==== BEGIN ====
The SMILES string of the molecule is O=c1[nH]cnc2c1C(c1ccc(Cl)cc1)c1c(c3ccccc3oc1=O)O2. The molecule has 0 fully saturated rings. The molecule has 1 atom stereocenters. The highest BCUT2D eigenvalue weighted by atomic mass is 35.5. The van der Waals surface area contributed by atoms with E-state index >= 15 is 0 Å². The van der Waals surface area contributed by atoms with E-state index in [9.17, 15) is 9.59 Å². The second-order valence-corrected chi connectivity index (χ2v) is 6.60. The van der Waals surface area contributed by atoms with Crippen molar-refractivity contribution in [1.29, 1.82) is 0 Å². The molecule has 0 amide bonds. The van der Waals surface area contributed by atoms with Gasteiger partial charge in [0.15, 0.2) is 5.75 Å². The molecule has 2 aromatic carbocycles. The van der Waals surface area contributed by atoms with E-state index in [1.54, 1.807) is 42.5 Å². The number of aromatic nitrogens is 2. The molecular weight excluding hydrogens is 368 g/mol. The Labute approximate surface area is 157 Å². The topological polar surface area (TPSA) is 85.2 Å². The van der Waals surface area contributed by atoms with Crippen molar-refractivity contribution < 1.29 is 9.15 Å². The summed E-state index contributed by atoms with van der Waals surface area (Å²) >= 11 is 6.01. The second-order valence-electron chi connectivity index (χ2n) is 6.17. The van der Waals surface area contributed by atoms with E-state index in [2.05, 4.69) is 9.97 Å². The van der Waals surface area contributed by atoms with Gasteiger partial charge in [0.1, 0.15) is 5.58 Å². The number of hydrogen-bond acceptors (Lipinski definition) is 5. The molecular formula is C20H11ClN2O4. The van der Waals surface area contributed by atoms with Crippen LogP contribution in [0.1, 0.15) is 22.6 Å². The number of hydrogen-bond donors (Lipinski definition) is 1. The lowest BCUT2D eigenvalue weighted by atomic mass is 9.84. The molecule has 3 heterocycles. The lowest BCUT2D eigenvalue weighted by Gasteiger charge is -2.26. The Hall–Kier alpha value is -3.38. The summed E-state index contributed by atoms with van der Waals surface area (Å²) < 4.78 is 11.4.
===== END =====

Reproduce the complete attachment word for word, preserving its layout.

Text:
The SMILES string of the molecule is O=c1[nH]cnc2c1C(c1ccc(Cl)cc1)c1c(c3ccccc3oc1=O)O2. The molecule has 0 fully saturated rings. The molecule has 1 atom stereocenters. The highest BCUT2D eigenvalue weighted by atomic mass is 35.5. The van der Waals surface area contributed by atoms with E-state index >= 15 is 0 Å². The van der Waals surface area contributed by atoms with E-state index in [9.17, 15) is 9.59 Å². The second-order valence-corrected chi connectivity index (χ2v) is 6.60. The van der Waals surface area contributed by atoms with Crippen molar-refractivity contribution in [1.29, 1.82) is 0 Å². The molecule has 0 amide bonds. The van der Waals surface area contributed by atoms with Gasteiger partial charge in [0.15, 0.2) is 5.75 Å². The molecule has 2 aromatic carbocycles. The van der Waals surface area contributed by atoms with E-state index in [1.54, 1.807) is 42.5 Å². The number of aromatic nitrogens is 2. The molecular weight excluding hydrogens is 368 g/mol. The Labute approximate surface area is 157 Å². The topological polar surface area (TPSA) is 85.2 Å². The van der Waals surface area contributed by atoms with Crippen molar-refractivity contribution < 1.29 is 9.15 Å². The summed E-state index contributed by atoms with van der Waals surface area (Å²) >= 11 is 6.01. The second-order valence-electron chi connectivity index (χ2n) is 6.17. The van der Waals surface area contributed by atoms with E-state index in [2.05, 4.69) is 9.97 Å². The van der Waals surface area contributed by atoms with Gasteiger partial charge in [0.1, 0.15) is 5.58 Å². The number of hydrogen-bond acceptors (Lipinski definition) is 5. The molecular formula is C20H11ClN2O4. The van der Waals surface area contributed by atoms with Crippen LogP contribution in [0.1, 0.15) is 22.6 Å². The number of hydrogen-bond donors (Lipinski definition) is 1. The lowest BCUT2D eigenvalue weighted by atomic mass is 9.84. The molecule has 3 heterocycles. The lowest BCUT2D eigenvalue weighted by Gasteiger charge is -2.26. The Hall–Kier alpha value is -3.38. The summed E-state index contributed by atoms with van der Waals surface area (Å²) < 4.78 is 11.4.